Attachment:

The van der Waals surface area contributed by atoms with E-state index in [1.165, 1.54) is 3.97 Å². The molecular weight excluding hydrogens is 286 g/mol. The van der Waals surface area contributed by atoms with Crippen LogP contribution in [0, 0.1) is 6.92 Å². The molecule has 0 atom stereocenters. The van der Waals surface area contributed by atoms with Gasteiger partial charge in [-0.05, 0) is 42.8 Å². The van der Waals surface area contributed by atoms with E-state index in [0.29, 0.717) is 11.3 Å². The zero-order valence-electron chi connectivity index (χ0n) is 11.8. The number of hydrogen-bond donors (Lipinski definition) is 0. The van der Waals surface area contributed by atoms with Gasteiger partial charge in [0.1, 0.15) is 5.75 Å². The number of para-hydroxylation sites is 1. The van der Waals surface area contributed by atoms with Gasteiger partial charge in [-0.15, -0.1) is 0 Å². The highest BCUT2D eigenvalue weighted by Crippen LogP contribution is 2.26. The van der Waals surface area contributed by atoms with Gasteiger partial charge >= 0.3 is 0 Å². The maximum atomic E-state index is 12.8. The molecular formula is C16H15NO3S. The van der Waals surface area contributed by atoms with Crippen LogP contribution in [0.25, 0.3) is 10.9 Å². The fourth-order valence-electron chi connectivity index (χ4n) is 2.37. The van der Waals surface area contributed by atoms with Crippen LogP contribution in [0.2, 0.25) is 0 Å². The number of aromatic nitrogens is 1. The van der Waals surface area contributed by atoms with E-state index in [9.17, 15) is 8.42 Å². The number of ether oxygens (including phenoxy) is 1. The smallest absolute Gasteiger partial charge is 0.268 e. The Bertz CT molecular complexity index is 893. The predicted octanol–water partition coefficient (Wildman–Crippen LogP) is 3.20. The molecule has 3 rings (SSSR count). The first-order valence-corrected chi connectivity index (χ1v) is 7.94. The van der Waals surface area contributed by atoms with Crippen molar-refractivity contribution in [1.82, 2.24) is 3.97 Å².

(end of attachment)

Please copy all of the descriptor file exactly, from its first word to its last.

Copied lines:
The van der Waals surface area contributed by atoms with E-state index in [1.165, 1.54) is 3.97 Å². The molecular weight excluding hydrogens is 286 g/mol. The van der Waals surface area contributed by atoms with Crippen LogP contribution in [0, 0.1) is 6.92 Å². The molecule has 0 atom stereocenters. The van der Waals surface area contributed by atoms with Gasteiger partial charge in [-0.05, 0) is 42.8 Å². The van der Waals surface area contributed by atoms with E-state index in [0.29, 0.717) is 11.3 Å². The zero-order valence-electron chi connectivity index (χ0n) is 11.8. The number of hydrogen-bond donors (Lipinski definition) is 0. The van der Waals surface area contributed by atoms with Gasteiger partial charge in [0.1, 0.15) is 5.75 Å². The number of para-hydroxylation sites is 1. The van der Waals surface area contributed by atoms with Gasteiger partial charge in [-0.15, -0.1) is 0 Å². The highest BCUT2D eigenvalue weighted by Crippen LogP contribution is 2.26. The van der Waals surface area contributed by atoms with Gasteiger partial charge >= 0.3 is 0 Å². The maximum atomic E-state index is 12.8. The molecular formula is C16H15NO3S. The van der Waals surface area contributed by atoms with Crippen LogP contribution in [0.25, 0.3) is 10.9 Å². The fourth-order valence-electron chi connectivity index (χ4n) is 2.37. The van der Waals surface area contributed by atoms with Crippen LogP contribution in [0.2, 0.25) is 0 Å². The number of aromatic nitrogens is 1. The van der Waals surface area contributed by atoms with E-state index in [9.17, 15) is 8.42 Å². The number of ether oxygens (including phenoxy) is 1. The smallest absolute Gasteiger partial charge is 0.268 e. The Bertz CT molecular complexity index is 893. The predicted octanol–water partition coefficient (Wildman–Crippen LogP) is 3.20. The molecule has 3 rings (SSSR count). The first-order valence-corrected chi connectivity index (χ1v) is 7.94. The van der Waals surface area contributed by atoms with Crippen molar-refractivity contribution in [1.82, 2.24) is 3.97 Å².